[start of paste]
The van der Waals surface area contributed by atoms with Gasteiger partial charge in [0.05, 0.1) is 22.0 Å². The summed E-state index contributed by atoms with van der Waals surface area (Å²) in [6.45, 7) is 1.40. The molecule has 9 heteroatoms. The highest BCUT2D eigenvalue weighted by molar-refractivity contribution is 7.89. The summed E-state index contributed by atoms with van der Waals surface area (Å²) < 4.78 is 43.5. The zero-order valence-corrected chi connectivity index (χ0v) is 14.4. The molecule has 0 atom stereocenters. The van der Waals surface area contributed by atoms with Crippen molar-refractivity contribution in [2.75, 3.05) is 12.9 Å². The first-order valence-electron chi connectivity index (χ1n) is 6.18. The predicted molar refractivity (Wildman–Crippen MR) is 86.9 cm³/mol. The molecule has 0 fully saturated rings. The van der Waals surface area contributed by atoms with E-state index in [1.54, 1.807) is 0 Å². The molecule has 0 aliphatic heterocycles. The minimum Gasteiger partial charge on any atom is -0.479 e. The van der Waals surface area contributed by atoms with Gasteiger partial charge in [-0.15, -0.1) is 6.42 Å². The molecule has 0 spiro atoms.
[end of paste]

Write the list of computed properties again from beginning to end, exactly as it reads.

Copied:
The van der Waals surface area contributed by atoms with Gasteiger partial charge in [0.05, 0.1) is 22.0 Å². The summed E-state index contributed by atoms with van der Waals surface area (Å²) in [6.45, 7) is 1.40. The molecule has 9 heteroatoms. The highest BCUT2D eigenvalue weighted by molar-refractivity contribution is 7.89. The summed E-state index contributed by atoms with van der Waals surface area (Å²) < 4.78 is 43.5. The zero-order valence-corrected chi connectivity index (χ0v) is 14.4. The molecule has 0 atom stereocenters. The van der Waals surface area contributed by atoms with Crippen molar-refractivity contribution in [2.75, 3.05) is 12.9 Å². The first-order valence-electron chi connectivity index (χ1n) is 6.18. The predicted molar refractivity (Wildman–Crippen MR) is 86.9 cm³/mol. The molecule has 0 fully saturated rings. The van der Waals surface area contributed by atoms with E-state index in [1.54, 1.807) is 0 Å². The molecule has 0 aliphatic heterocycles. The minimum Gasteiger partial charge on any atom is -0.479 e. The van der Waals surface area contributed by atoms with Gasteiger partial charge in [-0.15, -0.1) is 6.42 Å². The molecule has 0 spiro atoms.